Zidane Zeraoui explains how the production of opium has converted itself into a way of life and a principal source of capital for the people of Afghanistan. The increase in the production of opium over the last years has transformed political negotiation, as the very imperfect and very fragile democracy in Afghanistan finds itself incapable to curb the drug cultivation. In Zeroui‘s opinion, the democracy itself has worked to consolidate local powers and warlords who finance themselves through drug trafficking in Europe and Asia.
Mario Esteban explains how Chinese authorities have put aside the profound divergence between Maoism and the current government of China to pay homage to Mao Zedong on the thirtieth anniversary of his death. In Esteban‘s opinion, the insistence of the Communist Party of China (CPC) in preserving Mao‘s image is due to the role he plays in legitimizing the current regime. Mao was seen as both a tireless nationalist fighter for China‘s autonomy, and as an honest leader, concerned with the wellbeing of the masses. And, in the face great social inequality in China, the popular classes and intellectuals are turning to Mao as a symbol of social change. But even now, thirty years after his death, debate on the light and dark aspects of Mao‘s legacy continues to be taboo in China.
Mario Esteban describes how the reforms to democratize the Vietnamese government, being instituted by the Communist Party of Vietnam, could serve as a valuable model for political change in China. Yet, while many liberal voices are applauding Vietnam‘s transformation, many more conservative leaders refuse the idea of following in Vietnam‘s footsteps. Instead of fulfilling his promise to reform, Hu Jintao has chosen to continue the rigid framework established by Deng Xiaoping of economic growth, and party control of army and administration. In Esteban’s opinion, China is still far from democracy.
In Ruben Campos‘ opinion the execution and symbolism of the multiple bombings of Mumbai‘s rail network epitomizes the work of Al Qaeda. India‘s recent alliance with the United States as well as its age-old conflict with Pakistan over Kashmir has made the country a prime target for international Islamic terrorism. How the attacks will influence India‘s peace process with Pakistan, what the government response should be, and how the citizens of Mumbai have given the world a lesson on courage and unity: Campos carefully addresses all of these issues.
Fernando Delage discusses how the North Korean launch of intercontinental missiles (this past July 4th) was an attempt to intimidate the world community. The missile launch shows that the economic sanctions placed upon Kim Jong-Il‘s regime are working, and that the dictator has little to lose in terms of international punishments. Delage explains why North Korea wanted to draw attention with the launch, how the attack has only served to isolate the country more from the international community, and how the Bush Administration has been left with few other options but to continue with multilateral negotiations.
By Chimène Coste (for Safe Democracy)
Chimène Coste analyzes the history of the relationship between the European Union and Cuba, pointing out that the two options Brussels now has are either to maintain its current sanctions against Cuba, thus condemning the political repression of the country, or it can open itself up to dialogue, trade, and institutional cooperation. Spain and France have taken particular interest in relations with Cuba from the very beginning, and as Coste explains, the future of relations between Europe and Cuba is entirely in the hands of these two countries. The best decision now for Europe would be to follow in the diplomatic footsteps of previous Spanish and French presidents Felipe Gonzalez and Francois Mitterand. These two showed that it is possible to continue sanctioning Cuba, while establishing constructive dialogue.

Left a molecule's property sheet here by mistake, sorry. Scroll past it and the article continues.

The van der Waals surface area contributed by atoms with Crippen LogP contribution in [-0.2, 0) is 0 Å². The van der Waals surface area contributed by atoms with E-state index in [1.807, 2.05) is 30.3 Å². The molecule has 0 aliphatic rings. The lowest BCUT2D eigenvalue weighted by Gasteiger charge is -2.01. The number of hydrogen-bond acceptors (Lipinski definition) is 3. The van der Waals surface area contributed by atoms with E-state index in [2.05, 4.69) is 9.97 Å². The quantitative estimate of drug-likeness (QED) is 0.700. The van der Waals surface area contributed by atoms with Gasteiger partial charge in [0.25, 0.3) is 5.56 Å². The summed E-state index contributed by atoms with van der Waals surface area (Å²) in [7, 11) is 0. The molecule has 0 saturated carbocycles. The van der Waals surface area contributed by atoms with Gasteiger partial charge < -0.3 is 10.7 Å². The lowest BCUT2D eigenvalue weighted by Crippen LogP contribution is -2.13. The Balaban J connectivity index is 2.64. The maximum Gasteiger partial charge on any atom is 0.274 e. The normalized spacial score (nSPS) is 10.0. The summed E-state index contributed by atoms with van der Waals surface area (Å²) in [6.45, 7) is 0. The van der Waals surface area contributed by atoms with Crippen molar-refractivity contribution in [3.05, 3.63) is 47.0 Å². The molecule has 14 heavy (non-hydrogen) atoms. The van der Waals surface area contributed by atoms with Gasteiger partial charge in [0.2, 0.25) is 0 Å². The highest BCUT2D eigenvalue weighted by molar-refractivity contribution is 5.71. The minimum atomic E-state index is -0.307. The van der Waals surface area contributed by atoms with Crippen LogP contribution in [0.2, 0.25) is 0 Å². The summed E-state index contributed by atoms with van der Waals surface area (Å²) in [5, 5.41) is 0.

Fernando Delage explains the role of the recently formed Shanghai Cooperation Organization (SCO) in what many see as the eastern alternative to NATO. The organization, led by China and Russia, has as one of its principal objectives to hinder and counteract the growing influence of the United States in Central Asia. Yet the possibilities for change of the SCO span beyond its capacity as a defensive and diplomatic group. With enough European and American backing, the SCO could serve as a major starting point for the authoritarian nations in Central Asia to undergo great political change.
Amaia Sánchez explains why Sri Lanka‘s fragile peace is crumbling as a consequence of the armed conflicts between the government of Colombo and the guerilla organization the Liberation Tigers of Tamil Eelam (LTTE). Sánchez points out that the official classification by the European Union of the LTTE as a terrorist organization has not helped to dissuade the group from continuing violence, nor has it stopped the escalation of the conflict. Sri Lanka finds itself now before the imminent and horrifying possibility of a return to open war.
Mario Esteban writes that since the failure of the Washington Consensus –which the United States began to export actively to a number of emerging countries during the 1990’s– the world has witnessed the rise of China, and with it, the birth of the Beijing Consensus. This new model for development is based on an authoritarian government with strongly interventionist policies in regards to its economy. Esteban conjectures that the example of China is attractive not only to authoritarian leaders around the world but also to democratic regimes like Brazil, India, and South Africa who welcome the growing strength of China, and the creation of a multilateral world order.